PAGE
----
A: PWM stands for “pulse width modulation.” In transmission control applications, PWM is a way of controlling a solenoid so that it applies varying amounts of hydraulic pressure according to computer control. PWM torque converter clutch systems use apply and release the clutch gradually to improve shift feel. Unfortunately, many of the PWM controlled systems cause the clutch to slip, and over time, eventually fail. Over time, manufacturers have introduced and then later removed this gradual apply/gradual release feature. Some types of transmissions have been built with both PWM and non-PWM versions of the converter clutch. For those transmissions, Compushift II has a setup menu selection that lets you choose PWM or non-PWM. Whether PWM or not, the Compushift II always does a quick apply and release of the torque converter clutch. We feel that it is more important, especially in high-horsepower applications, to preserve the life of the clutch rather than improve shift feel.
Line Pressure: The amount of hydraulic pressure applied to the clutches determines how the transmission shifts. Under low pressure, the clutches engage slowly and softly, making a gentler shift. Under high pressure, the clutches engage rapidly and the shift is firm.
Q: Do I have to purchase the display programmer in order to correctly install Compushift II?
A: No. Every Compushift II comes with the digital display. Throttle calibration and shift point/shift pressure adjustment can be done without the display. The display does offer the greatest flexibility in setup, though. It can also serve as a “digital dashboard,” providing you with running information about vehicle and transmission performance.
Q: Do I need a laptop computer to program the system?
A: No. All adjustments and programming to Compushift II can be done with the handheld display/programmer.
Q: Does the torque converter clutch (TCC) unlock during gear changes?
A: The torque converter clutch always unlocks during downshifts, and sometimes during upshifts, depending on the vehicle speed and throttle position. It is safe to upshift under light load while the TCC is locked, and most OEM systems do so.
Q: How do I run an electronic speedometer with Compushift II?
A: Compushift II provides an output signal for driving speedometers. This signal is called reproduced TOSS. This signal replicates the signal coming from the Transmission Output Shaft Speed (TOSS) sensor. A device called the Cable-X can drive mechanical speedometers if necessary. Built by Abbott Enterprises, the small Cable-X box motor rotates a speedometer cable at a rate proportional to an electronic speed input, and is calibrated to match your speedometer using internal switches. HGM is an authorized Cable-X reseller.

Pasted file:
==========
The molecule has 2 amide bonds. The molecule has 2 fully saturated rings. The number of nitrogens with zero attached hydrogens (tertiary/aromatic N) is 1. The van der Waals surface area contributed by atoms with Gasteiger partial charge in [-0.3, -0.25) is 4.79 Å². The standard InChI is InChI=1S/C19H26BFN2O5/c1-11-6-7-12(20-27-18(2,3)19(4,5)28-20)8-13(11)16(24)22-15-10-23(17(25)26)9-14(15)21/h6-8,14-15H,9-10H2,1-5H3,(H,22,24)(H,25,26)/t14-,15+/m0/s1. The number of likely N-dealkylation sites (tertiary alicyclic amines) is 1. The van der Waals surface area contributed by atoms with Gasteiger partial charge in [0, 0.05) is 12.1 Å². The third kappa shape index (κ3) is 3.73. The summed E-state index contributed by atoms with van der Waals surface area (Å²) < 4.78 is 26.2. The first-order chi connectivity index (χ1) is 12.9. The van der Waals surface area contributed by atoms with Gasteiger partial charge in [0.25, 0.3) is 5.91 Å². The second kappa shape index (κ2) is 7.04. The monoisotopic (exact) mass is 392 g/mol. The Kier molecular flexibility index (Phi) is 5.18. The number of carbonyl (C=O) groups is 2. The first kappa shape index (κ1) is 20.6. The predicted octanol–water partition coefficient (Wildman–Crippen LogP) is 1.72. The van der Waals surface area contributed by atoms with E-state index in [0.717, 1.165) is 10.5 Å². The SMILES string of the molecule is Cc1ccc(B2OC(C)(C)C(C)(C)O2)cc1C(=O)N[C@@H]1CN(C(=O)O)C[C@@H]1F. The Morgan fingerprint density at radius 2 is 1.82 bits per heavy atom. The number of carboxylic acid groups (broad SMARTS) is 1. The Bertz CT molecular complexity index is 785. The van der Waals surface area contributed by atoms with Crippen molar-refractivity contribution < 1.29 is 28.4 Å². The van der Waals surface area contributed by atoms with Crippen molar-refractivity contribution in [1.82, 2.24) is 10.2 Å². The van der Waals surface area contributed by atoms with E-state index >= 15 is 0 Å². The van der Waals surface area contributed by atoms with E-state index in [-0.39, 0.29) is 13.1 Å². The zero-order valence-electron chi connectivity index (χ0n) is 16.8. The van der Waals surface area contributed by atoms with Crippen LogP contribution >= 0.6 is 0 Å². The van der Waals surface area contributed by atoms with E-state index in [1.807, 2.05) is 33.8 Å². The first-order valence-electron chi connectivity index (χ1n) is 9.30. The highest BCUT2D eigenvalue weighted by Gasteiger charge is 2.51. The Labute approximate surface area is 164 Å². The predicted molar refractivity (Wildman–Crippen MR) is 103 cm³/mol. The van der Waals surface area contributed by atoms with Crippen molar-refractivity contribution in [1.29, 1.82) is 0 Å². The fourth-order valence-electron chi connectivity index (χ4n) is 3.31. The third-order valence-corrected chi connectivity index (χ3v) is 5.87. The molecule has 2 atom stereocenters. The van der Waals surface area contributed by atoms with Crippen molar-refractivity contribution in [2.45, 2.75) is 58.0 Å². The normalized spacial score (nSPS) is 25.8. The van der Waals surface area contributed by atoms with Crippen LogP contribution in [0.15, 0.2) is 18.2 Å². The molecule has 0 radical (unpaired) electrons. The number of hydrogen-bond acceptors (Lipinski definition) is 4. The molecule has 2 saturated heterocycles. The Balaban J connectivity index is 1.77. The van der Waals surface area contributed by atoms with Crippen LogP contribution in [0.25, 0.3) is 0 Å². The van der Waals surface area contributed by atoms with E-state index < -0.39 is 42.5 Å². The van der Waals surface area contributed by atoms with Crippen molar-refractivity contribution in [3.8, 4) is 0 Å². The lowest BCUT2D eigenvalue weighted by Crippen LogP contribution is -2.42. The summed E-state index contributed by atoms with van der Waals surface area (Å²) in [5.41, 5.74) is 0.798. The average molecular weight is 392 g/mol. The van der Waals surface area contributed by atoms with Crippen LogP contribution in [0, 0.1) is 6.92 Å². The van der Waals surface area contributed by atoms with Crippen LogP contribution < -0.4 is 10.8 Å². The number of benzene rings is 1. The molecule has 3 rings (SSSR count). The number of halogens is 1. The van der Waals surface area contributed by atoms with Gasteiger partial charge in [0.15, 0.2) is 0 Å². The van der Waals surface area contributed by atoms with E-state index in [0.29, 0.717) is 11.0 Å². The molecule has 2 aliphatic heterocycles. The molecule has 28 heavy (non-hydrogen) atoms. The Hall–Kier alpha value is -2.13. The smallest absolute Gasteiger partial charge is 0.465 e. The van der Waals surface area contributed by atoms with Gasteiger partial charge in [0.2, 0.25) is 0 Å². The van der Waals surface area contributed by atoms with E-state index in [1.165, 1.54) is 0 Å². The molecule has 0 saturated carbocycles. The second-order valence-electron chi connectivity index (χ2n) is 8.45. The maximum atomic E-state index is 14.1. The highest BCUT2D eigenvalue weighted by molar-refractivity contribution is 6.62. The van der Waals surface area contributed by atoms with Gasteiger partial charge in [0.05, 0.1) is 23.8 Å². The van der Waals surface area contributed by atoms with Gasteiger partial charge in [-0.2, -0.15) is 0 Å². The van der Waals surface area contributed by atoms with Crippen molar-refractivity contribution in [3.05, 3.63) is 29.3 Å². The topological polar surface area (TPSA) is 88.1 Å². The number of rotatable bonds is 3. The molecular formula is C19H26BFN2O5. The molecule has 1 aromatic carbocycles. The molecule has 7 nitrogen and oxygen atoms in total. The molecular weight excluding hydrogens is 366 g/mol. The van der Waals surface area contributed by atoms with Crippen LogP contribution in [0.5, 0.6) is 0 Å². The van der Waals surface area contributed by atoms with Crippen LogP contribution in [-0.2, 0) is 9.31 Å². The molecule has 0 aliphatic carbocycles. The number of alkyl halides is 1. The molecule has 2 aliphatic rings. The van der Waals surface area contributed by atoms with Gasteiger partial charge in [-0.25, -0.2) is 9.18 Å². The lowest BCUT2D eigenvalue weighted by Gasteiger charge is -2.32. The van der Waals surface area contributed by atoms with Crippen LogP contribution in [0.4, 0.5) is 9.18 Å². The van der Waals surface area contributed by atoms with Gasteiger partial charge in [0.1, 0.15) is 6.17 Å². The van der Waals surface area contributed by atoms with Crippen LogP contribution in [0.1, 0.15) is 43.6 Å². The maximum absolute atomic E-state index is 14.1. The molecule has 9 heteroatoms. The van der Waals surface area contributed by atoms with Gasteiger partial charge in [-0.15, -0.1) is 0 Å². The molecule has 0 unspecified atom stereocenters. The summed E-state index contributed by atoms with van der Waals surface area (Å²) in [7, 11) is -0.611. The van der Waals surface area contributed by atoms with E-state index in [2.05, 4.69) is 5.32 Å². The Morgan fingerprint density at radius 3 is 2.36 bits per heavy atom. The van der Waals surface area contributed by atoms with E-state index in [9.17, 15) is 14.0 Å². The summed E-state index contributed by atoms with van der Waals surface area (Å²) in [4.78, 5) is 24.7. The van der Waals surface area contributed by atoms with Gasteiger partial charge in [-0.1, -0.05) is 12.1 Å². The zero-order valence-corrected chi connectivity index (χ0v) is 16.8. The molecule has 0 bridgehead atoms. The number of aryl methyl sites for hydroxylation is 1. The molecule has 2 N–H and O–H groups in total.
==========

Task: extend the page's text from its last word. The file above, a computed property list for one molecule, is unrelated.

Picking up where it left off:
Q: How do I use an existing throttle position sensor?
A: A throttle position sensor usually has three wires: +5V power, ground, and signal. The power and ground wires supply a reference voltage to either side of a variable resistor. As the shaft rotates, the signal wire has a voltage that varies between +5 V and ground. In order to connect Compushift II to an existing TPS, you only need to connect two wires, the ground wire and the signal wire. These can be piggybacked on top of the existing wiring using an in line wiretap, but they should be done as close as possible to the sensor. The +5V wire coming from the Compushift II should be left disconnected, but insulated to prevent a short circuit.
Q: I don’t understand the function of the “always upshift at” setting. What exactly does it do?
A: The “always upshift at” places an absolute engine rpm limit on each gear. The controller will always upshift when this engine rpm is reached. The controller measures engine speed from the tachometer input, if connected, or calculates engine speed based on driveshaft speed and gear ratio. The tachometer is the more accurate measurement because all torque converters slip. As the “shift speed” adjustment is increased, the transmission shifts at greater speeds for a given throttle position. The “always upshift at” provides a cap for this adjustment. This allows you to have the transmission shift at high rpm with light throttle, but still not exceed the engine’s rpm limit at full throttle.
Q: What is the difference between PWM and non-PWM torque converter clutches?